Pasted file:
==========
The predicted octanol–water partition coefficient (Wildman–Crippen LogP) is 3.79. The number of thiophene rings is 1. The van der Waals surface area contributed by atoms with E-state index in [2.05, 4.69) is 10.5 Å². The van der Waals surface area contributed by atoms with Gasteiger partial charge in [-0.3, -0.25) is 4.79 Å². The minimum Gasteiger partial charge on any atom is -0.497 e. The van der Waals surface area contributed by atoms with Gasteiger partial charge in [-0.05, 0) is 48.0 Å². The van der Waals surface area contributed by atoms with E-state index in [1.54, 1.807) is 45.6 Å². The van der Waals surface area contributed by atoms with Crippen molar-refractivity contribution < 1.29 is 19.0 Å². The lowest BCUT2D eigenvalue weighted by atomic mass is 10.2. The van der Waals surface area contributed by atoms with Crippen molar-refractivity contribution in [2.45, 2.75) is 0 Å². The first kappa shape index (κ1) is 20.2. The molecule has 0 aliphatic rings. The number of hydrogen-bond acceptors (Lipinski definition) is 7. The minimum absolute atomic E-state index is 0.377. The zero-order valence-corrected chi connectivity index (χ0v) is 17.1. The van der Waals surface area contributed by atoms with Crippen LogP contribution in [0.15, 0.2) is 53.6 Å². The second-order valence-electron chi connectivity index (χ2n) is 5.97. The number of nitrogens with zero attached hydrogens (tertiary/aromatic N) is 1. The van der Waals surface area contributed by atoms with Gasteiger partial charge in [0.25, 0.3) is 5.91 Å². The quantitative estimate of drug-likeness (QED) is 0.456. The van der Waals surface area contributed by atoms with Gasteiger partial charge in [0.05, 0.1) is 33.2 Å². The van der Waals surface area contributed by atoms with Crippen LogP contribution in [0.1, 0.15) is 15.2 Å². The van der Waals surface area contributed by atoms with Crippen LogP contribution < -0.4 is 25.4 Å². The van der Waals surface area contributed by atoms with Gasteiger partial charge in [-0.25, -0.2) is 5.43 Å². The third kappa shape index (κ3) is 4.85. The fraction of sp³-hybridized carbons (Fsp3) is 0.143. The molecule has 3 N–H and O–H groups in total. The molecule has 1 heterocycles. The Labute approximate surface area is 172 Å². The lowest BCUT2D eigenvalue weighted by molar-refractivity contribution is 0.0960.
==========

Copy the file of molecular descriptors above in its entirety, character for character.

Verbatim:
The predicted octanol–water partition coefficient (Wildman–Crippen LogP) is 3.79. The number of thiophene rings is 1. The van der Waals surface area contributed by atoms with E-state index in [2.05, 4.69) is 10.5 Å². The van der Waals surface area contributed by atoms with Gasteiger partial charge in [-0.3, -0.25) is 4.79 Å². The minimum Gasteiger partial charge on any atom is -0.497 e. The van der Waals surface area contributed by atoms with Gasteiger partial charge in [-0.05, 0) is 48.0 Å². The van der Waals surface area contributed by atoms with E-state index in [1.54, 1.807) is 45.6 Å². The van der Waals surface area contributed by atoms with Crippen molar-refractivity contribution < 1.29 is 19.0 Å². The lowest BCUT2D eigenvalue weighted by atomic mass is 10.2. The van der Waals surface area contributed by atoms with Crippen molar-refractivity contribution in [2.45, 2.75) is 0 Å². The first kappa shape index (κ1) is 20.2. The molecule has 0 aliphatic rings. The number of hydrogen-bond acceptors (Lipinski definition) is 7. The minimum absolute atomic E-state index is 0.377. The zero-order valence-corrected chi connectivity index (χ0v) is 17.1. The van der Waals surface area contributed by atoms with Crippen LogP contribution in [0.15, 0.2) is 53.6 Å². The second-order valence-electron chi connectivity index (χ2n) is 5.97. The number of nitrogens with zero attached hydrogens (tertiary/aromatic N) is 1. The van der Waals surface area contributed by atoms with Gasteiger partial charge in [0.25, 0.3) is 5.91 Å². The quantitative estimate of drug-likeness (QED) is 0.456. The van der Waals surface area contributed by atoms with Gasteiger partial charge in [0.05, 0.1) is 33.2 Å². The van der Waals surface area contributed by atoms with Crippen LogP contribution in [0.1, 0.15) is 15.2 Å². The van der Waals surface area contributed by atoms with Crippen LogP contribution < -0.4 is 25.4 Å². The van der Waals surface area contributed by atoms with Gasteiger partial charge in [-0.25, -0.2) is 5.43 Å². The third kappa shape index (κ3) is 4.85. The fraction of sp³-hybridized carbons (Fsp3) is 0.143. The molecule has 3 N–H and O–H groups in total. The molecule has 1 heterocycles. The Labute approximate surface area is 172 Å². The lowest BCUT2D eigenvalue weighted by molar-refractivity contribution is 0.0960.